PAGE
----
Lady Gaga and Jennifer Lopez are among a host of celebrities set to perform at Joe Biden’s inauguration next week.Lady Gaga will sing the national anthem as the president-elect and vice-president-elect, Kamala Harris, are sworn in on the West Front of the US Capitol on 20 January, and Lopez is also expected to give a musical performance.Foo Fighters, John Legend and Bruce Springsteen will offer remote performances, and Eva Longoria and and Kerry Washington will introduce segments of the event.Later that day, Tom Hanks will host a 90-minute primetime TV special celebrating Biden’s inauguration. Other performers include Justin Timberlake, Jon Bon Jovi, Demi Lovato and Ant Clemons.Despite a raging pandemic that is forcing most inaugural events online, it was a sign that Hollywood was eager to embrace the new president-elect four years after many big names stayed away from the inauguration of Donald Trump, who is hugely unpopular in Hollywood.But how would the star wattage play across the country as Biden seeks to unite a bruised nation? Eric Dezenhall, a Washington crisis management consultant and former Reagan administration official, predicted reaction would fall “along tribal lines”.“I think it all comes down to the reinforcement of pre-existing beliefs,” Dezenhall said. “If you’re a Biden supporter, it’s nice to see Lady Gaga perform.” But, he added, “what rallied Trump supporters was the notion of an uber-elite that had nothing to do at all with them and that they couldn’t relate to”.Presidential historian Tevi Troy quipped that the starry lineup was not A-list, but D-list – “for Democratic”.“When Democrats win you get the more standard celebrities,” said Troy, author of “What Jefferson Read, Ike Watched and Obama Tweeted: 200 Years of Popular Culture in the White House.“With Republicans you tend to get country music stars and race-car drivers.” Referring to Lady Gaga’s outspoken support for the Biden-Harris ticket, he said he was nostalgic for the days when celebrities were not so political.“In the end, I don’t think having Lady Gaga or J-Lo is all that divisive,” he said.Attendance at the inauguration will be severely limited, due to both the pandemic and fears of continued violence, following last week’s storming of the Capitol.Outside the official events, one of the more prominent galas each inauguration is the Creative Coalition’s quadrennial ball, a benefit for arts education. This year, the ball is entirely virtual.But it is star-studded nonetheless: the event, which will involve food being delivered simultaneously to attendees in multiple cities, will boast celebrity hosts including Jason Alexander, David Arquette, Matt Bomer, Christopher Jackson, Ted Danson, Lea DeLaria, Keegan Michael-Key, Chrissy Metz, Mandy Patinkin and many others.Robin Bronk, CEO of the non-partisan arts advocacy group, said she’s been deluged with celebrities eager to participate in some way. The event typically brings in anywhere from $500,000 to $2.5m, and this year the arts community is struggling like never before.She said it’s crucial to shine a spotlight and recognize that “the right to bear arts is not a red or blue issue. One of the reasons we have this ball is that we have to ensure the arts are not forgotten.”The Presidential Inaugural Committee also announced Thursday that the invocation will be given by the Rev Leo O’Donovan, a former Georgetown University president, and the pledge of allegiance will be led by Andrea Hall, a firefighter from Georgia. There will be a poetry reading from Amanda Gorman, the first national youth poet laureate, and the benediction will be given by the Rev Silvester Beaman of Bethel African Methodist Episcopal church in Wilmington, Delaware.On the same platform, Biden sat in 2013 behind pop star Beyoncé as she sang The Star-Spangled Banner at Barack Obama’s second inauguration. James Taylor sang America the Beautiful, and Kelly Clarkson sang My Country, ’Tis of Thee.At Trump’s inauguration in 2017, the anthem was performed by 16-year-old singer Jackie Evancho. A number of top artists declined the opportunity to perform at the festivities, and one Broadway star, Jennifer Holliday, said she’d received death threats before she pulled out of her planned appearance.Most of the star power was centered at the Women’s March on Washington in 2017, where attendees included Madonna, Julia Roberts, Scarlett Johansson, Cher, Alicia Keys, Katy Perry, Emma Watson and many others. More

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    Republicans must repudiate Trump – or live with the consequences forever | Geoffrey Kabaservice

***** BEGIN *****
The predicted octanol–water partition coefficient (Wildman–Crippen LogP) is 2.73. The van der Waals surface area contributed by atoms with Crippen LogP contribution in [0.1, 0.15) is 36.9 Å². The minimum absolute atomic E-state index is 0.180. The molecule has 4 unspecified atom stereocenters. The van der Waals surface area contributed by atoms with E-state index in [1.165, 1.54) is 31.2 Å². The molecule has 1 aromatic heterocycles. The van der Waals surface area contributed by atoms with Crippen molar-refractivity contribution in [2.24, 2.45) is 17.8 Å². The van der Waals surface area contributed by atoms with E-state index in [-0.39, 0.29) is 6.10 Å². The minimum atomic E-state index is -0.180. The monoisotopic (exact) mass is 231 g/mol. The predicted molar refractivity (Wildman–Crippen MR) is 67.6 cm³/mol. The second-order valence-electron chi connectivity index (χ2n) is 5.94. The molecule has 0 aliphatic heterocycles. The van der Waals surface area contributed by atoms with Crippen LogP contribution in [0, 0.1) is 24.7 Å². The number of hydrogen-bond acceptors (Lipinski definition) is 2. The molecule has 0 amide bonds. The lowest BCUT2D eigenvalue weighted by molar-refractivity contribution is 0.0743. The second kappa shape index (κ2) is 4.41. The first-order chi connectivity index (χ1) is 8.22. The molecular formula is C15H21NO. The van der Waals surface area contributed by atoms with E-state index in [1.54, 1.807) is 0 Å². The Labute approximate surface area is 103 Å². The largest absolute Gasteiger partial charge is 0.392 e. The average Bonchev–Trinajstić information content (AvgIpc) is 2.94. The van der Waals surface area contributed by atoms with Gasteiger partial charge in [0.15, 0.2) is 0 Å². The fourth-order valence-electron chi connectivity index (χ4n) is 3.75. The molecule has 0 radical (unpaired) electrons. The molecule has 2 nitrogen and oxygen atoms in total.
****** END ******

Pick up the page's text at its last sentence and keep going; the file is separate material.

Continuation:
A little more than a week ago, most Americans – perhaps even many of Donald Trump’s supporters – were ready for the 45th president and his administration to pass into the history books. Now Trump is making us all live through history.On 6 January, the US Capitol was sacked by a pro-Trump mob, the first large-scale occupation of the citadel of American democracy since the British burned it during the War of 1812. The mob succeeded in forcing Congress to evacuate and halting the constitutional ceremony of certifying the electoral college votes – another first. Now Trump, who was charged by the House of Representatives with “incitement of insurrection” for his role in the riot that left five dead, has become the first president in history ever to be impeached twice.Ten Republicans in the House voted to impeach Trump, the largest number of lawmakers ever to support impeaching a president from their own party. But then, in the words of Representative Liz Cheney, a Republican from Wyoming who holds the third-highest position in the House Republican leadership, “There has never been a greater betrayal by a president of the United States of his office and his oath to the constitution.”Trump is unlikely to become the first president removed from office, since the outgoing Senate majority leader, Mitch McConnell, won’t reconvene the Senate until the day before Joe Biden will be sworn in as the next president. But if the Senate does eventually vote to convict Trump, he will become the first ex-president ever to be barred from holding any future federal office.McConnell has, shockingly, told colleagues that he is open to convicting Trump. In the view of many party strategists, Republicans might be better off if Trump were prevented from running again. The possibility of a 2024 Trump campaign freezes out potential successors and prevents the party from moving in new and more positive directions. The president arguably cost his party its Senate majority with his lies and conspiracy theories about the election, which depressed Republican turnout in the pivotal Georgia senatorial races. His role in inciting the Capitol riot disgraced his party as well as his legacy. Tellingly, almost no Republicans attempted to defend him during the impeachment hearings. Instead, many warned that impeachment would further enrage Trump’s followers when what’s needed is national unity and healing.Of course, this come-together plea is rank hypocrisy from those who encouraged Trump’s shredding of the social fabric, believing that his attempt to tear the country apart would leave them with the bigger half. The claim that lions would lie down with lambs if Democrats would drop their vindictive harassment of the outgoing president conveniently overlooks the fact that the Capitol invasion happened only because Trump pushed the Big Lie that Democrats, the media, and the Deep State stole the election. And nearly two-thirds of Republicans in Congress made themselves complicit in Trump’s lie by voting to overturn the election results, even in the wake of that deluded, destructive and deadly riot.Representative Peter Meijer, a newly elected Republican from Michigan who was one of the 10 Republicans to vote for impeachment, observed that many of his party colleagues argued that since millions of Americans believe the election was stolen, therefore Congress would be justified in preventing Biden from taking the presidency. But, he pointed out, most of the voters who believe in this false reality do so precisely because they have heard it from Trump and his congressional enablers. “That doesn’t make it right. That doesn’t make it accurate. It means that you lied to them, and they trusted you and they believed your lies.”Nonetheless, 45% of Republican voters, according to a recent YouGov poll, approve of the storming of the Capitol. And that’s largely because 72% of Republicans, according to another survey, say that they don’t trust the accuracy of the 2020 election results.So long as millions of Americans believe in Trump’s Big Lie, the country becomes ungovernable and civil war beckons. If you believe what Trump and his Republican enablers tell you, you will consider Joe Biden to be “an illegitimate president”, as Trump put it in his 6 January speech, and the members of his administration to be usurpers. Why then should you pay taxes to such a government or respect its laws? Why wouldn’t you support the violent overthrow of that government, even if that revolutionary vanguard was led by the kind of neo-fascists who planned the Capitol invasion and erected a gallows outside? As Representative Meijer observed, the logical conclusion of this line of thinking makes it likely that we’ll see “political assassinations or some type of additional attempts to take lives by the folks who feel emboldened by what’s happened”.Most of Trump’s supporters would probably recoil from the charge that they’re pushing America toward civil war and revolutionary carnage. To accept the Big Lie, however, requires you to believe that the entire US justice system, in which even Trump-nominated judges rejected every baseless claim of electoral fraud asserted by his legal team, is also part of the conspiracy. And such a widespread rejection of courts and the law would shatter the political and social stability on which the country’s free-market capitalism depends.Unsurprisingly, many corporations and institutions have cut ties with Trump and his businesses and suspended contributions to those congressional Republicans who challenged Biden’s victory. Many of the party’s mega-donors have also turned off the cash spigot, worrying about reputational damage from being seen to support Trump’s false election claims and the ensuing Capitol riot.If the party has an ideology it’s what the French call je-m’en-foutisme, a contemptuous indifference toward othersWhat, really, does the Republican party believe in now other than the imperative of maintaining Trump in power? So long as the party clings to Trump’s Lost Cause, it rejects business, law and order, national unity, the constitution, fiscal responsibility, traditional morality, democratic norms and nearly everything else that Republicans once claimed to stand for.If the party has an ideology it’s what the French call je-m’en-foutisme, a contemptuous indifference toward others. It was exemplified by the House Republicans during the Capitol siege who, sheltering with colleagues in a secure location, mocked requests that they wear masks; now three of the Democratic lawmakers who were there have become infected with Covid-19. If Trump’s Republican party has a motto, it’s the Arizona state Republican chair Kelli Ward’s urging the president to “Cross the Rubicon” – that is, to imitate Julius Caesar’s treasonous action that led to civil war and the collapse of the Roman Republic.If there is to be civil war, one hopes that it will be bloodless and confined to the Republican party. The party needs to separate itself from those who undermine our civil order by maintaining that Democrats stole the election. The Republican lawmakers who voted against certifying the election should be given off-ramps, perhaps in the form of opportunities to acknowledge Biden’s legitimacy. The party should support efforts like the new Republican Accountability Project to channel donations to legislators who face primary challenges as a result of voting for Trump’s impeachment or removal. The party should make sincere efforts to persuade its base voters to return to reality. And it should accept and perhaps facilitate the departure of the worst bitter-enders into the political wasteland of a third party.Democrats and others who have little love for the Republican party may rejoice that Trump has brought it so low. But just as the first Republican president, Abraham Lincoln, warned that the government could not stand as a house divided, the country cannot now endure if one of the two major political parties rejects the legitimacy of the other when it wins elections and attempts to govern. It has to become a country with two more-or-less normal parties or none. If Trump-inspired radicalism on the right isn’t checked by responsible actors on both sides, history will record this moment as the beginning of the end of American democracy.Geoffrey Kabaservice is the director of political studies at the Niskanen Center in Washington, as well as the author of Rule and Ruin: The Downfall of Moderation and the Destruction of the Republican Party More